Metal Roofing by the Sea In 2010, 123.3 million people lived in U.S. coastal counties according to a report by the National Oceanic and Atmospheric Administration’s (NOAA) Office for Coastal Management. That’s a lot of people who require a lot of residential structures, which need a lot of roofs. Faced with salt spray exposure and hurricane-force wind and rain, more and more seaside homeowners are choosing metal roofing due to its hardiness, longevity and proven track record along the coast. NOAA also states that, annually, coastal counties produce more than $8.6 trillion in goods and services – the businesses producing this money are housed in commercial, industrial, agricultural or residential buildings, which also need roofs. With 22 states boasting saltwater coastline, the U.S. roofing market requires solutions that can stand up to this often-harsh environment. Here are areas to consider when bidding a metal roofing job by the sea.
Travis Lord, Product Manager for The Garland Company, said, “When on the coast, typically the go-to will be .040” or .050” aluminum. Stainless steel and zinc are also great options but tend to be more expensive. Aluminum is more cost-effective than stainless steel and zinc and still does a superb job at handling salt-spray environments.” He recommends avoiding galvanized steel as it can rapidly corrode in a coastal environment. Drexel Metals’ Director of Sales, Ken McLauchlan, added that while aluminum is more corrosion-resistant than steel (and is lighter), it is also softer. The entire roof system will be less of a load on the structure but won’t stand up to the punishment of a severe hailstorm as well as steel. Natural metals are often said to perform best, as shared by Robin Anderson, Technical Manager for Boral Roofing, who noted about each metal type:
Aluminum: Though highly corrosion-resistant, also does not have the strength of steel. Warranty and performance to winds may be lower than other materials. Patina of aluminum oxide will dull the bare color. Zinc: Though highly corrosion-resistant, does not have the strength of steel. Warranty and performance to winds may be lower. Patina darkens the coloring and the cost is high. Anderson also added that alloys can bring added benefits: Stainless Steel: Strong. Has some corrosion to fasteners of carbon steel. Galvanized Steel: Strong. Shorter resistance to salt corrosion. Has setback requirements from the water. Zinc-Alum Coated Steel (commonly known as Galvalume): Strong. Has a higher resistance to corrosion than galvanized.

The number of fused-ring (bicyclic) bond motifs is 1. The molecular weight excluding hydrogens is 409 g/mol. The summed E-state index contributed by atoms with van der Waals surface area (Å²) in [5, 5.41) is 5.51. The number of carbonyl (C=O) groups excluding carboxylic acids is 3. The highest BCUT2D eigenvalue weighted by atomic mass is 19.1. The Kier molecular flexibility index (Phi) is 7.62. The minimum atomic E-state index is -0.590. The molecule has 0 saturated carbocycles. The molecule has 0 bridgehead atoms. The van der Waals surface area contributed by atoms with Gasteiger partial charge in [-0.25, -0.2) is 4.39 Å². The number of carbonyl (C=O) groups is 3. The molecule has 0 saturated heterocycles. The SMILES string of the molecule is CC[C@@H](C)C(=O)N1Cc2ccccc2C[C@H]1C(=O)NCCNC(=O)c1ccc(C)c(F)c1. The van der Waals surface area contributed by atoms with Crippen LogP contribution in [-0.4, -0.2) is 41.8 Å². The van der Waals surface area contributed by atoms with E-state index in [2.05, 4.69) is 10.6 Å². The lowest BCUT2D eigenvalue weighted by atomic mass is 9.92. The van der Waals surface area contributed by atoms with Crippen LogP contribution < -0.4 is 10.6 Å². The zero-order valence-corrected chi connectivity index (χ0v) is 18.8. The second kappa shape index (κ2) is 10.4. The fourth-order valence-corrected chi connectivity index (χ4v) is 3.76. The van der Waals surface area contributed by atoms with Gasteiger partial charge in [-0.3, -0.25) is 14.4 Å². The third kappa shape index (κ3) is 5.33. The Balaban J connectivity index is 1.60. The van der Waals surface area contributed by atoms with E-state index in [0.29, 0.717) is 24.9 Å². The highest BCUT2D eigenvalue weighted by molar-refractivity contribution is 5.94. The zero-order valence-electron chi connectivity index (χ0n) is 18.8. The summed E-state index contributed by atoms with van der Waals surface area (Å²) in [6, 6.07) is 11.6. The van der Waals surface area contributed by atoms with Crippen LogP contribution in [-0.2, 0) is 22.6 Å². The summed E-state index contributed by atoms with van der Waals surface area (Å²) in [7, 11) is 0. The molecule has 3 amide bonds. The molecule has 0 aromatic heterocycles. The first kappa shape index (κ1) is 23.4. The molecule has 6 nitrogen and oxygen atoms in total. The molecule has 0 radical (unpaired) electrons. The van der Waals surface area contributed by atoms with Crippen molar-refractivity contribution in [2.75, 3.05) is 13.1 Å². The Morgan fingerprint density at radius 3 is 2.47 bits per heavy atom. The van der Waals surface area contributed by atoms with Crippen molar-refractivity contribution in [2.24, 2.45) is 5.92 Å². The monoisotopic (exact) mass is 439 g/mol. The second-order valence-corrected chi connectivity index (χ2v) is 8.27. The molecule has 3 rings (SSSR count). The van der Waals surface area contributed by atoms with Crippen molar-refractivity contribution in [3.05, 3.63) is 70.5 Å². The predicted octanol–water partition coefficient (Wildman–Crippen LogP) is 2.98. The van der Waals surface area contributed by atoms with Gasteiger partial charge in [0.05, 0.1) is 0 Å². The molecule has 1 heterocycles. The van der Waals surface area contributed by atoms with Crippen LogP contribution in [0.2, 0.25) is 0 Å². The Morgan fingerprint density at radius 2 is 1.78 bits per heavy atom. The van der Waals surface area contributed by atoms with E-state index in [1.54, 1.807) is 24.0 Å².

Once a metal type is chosen, next on the list of considerations is the coating/finish. According to Lord, “It is important to utilize a coated metal when on the coast. Bare metal is much more prone to oxidation, with nothing stopping the salt spray from interacting with it. A Polyvinylidene Difluoride (PVDF) coating is recommended to help keep the substrate metal free from oxidation. A two-coat coil-applied PVDF system will help resist the harsh coastal environment.” Another option is stone-coated steel, which can provide prolonged resistance. Many coil coating companies make systems specifically designed to resist the issues that commonly plague coastal roofs. Sherwin-Williams Coil Coatings offers Flurothane Coastal, “a two-coat system that uses an innovative thick-film primer to thrive in the most severe coastal environments.” This premium Copper: Though highly corrosion-resistant, copper fluoropolymer 70 percent PVDF system was created does not have the strength of steel. Warranties to deliver long-lasting protection for industrial, comand wind performance may be lower than other mercial or architectural projects within 1,500 feet of materials. Patina can stain areas of runoff. Has a the coastline. The system has been field-proven and high cost and is heavier than other metals.
FLORIDA ROOFING | October 2021